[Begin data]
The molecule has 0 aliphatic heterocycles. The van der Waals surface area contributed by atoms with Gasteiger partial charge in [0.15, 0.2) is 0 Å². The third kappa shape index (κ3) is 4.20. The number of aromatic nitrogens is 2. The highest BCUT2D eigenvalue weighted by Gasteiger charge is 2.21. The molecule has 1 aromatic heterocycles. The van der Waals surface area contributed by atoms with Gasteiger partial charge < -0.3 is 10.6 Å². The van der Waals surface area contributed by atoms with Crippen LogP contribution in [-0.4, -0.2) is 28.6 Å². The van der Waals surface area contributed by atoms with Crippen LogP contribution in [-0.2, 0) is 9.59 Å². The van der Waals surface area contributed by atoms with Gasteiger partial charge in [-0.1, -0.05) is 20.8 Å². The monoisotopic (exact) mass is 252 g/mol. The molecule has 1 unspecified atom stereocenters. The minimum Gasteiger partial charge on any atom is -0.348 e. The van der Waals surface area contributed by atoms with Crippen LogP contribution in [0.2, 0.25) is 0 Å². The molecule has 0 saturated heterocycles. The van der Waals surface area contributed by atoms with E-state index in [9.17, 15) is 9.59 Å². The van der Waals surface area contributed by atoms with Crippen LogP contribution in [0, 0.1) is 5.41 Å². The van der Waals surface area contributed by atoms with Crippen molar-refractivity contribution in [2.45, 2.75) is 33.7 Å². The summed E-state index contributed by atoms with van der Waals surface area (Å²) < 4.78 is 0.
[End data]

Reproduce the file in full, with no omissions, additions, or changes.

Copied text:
The molecule has 0 aliphatic heterocycles. The van der Waals surface area contributed by atoms with Gasteiger partial charge in [0.15, 0.2) is 0 Å². The third kappa shape index (κ3) is 4.20. The number of aromatic nitrogens is 2. The highest BCUT2D eigenvalue weighted by Gasteiger charge is 2.21. The molecule has 1 aromatic heterocycles. The van der Waals surface area contributed by atoms with Gasteiger partial charge < -0.3 is 10.6 Å². The van der Waals surface area contributed by atoms with Crippen LogP contribution in [-0.4, -0.2) is 28.6 Å². The van der Waals surface area contributed by atoms with Crippen LogP contribution in [-0.2, 0) is 9.59 Å². The van der Waals surface area contributed by atoms with Gasteiger partial charge in [-0.1, -0.05) is 20.8 Å². The monoisotopic (exact) mass is 252 g/mol. The molecule has 1 unspecified atom stereocenters. The minimum Gasteiger partial charge on any atom is -0.348 e. The van der Waals surface area contributed by atoms with Crippen LogP contribution in [0.2, 0.25) is 0 Å². The molecule has 0 saturated heterocycles. The van der Waals surface area contributed by atoms with E-state index in [9.17, 15) is 9.59 Å². The van der Waals surface area contributed by atoms with Crippen LogP contribution in [0, 0.1) is 5.41 Å². The van der Waals surface area contributed by atoms with Crippen molar-refractivity contribution in [2.45, 2.75) is 33.7 Å². The summed E-state index contributed by atoms with van der Waals surface area (Å²) < 4.78 is 0.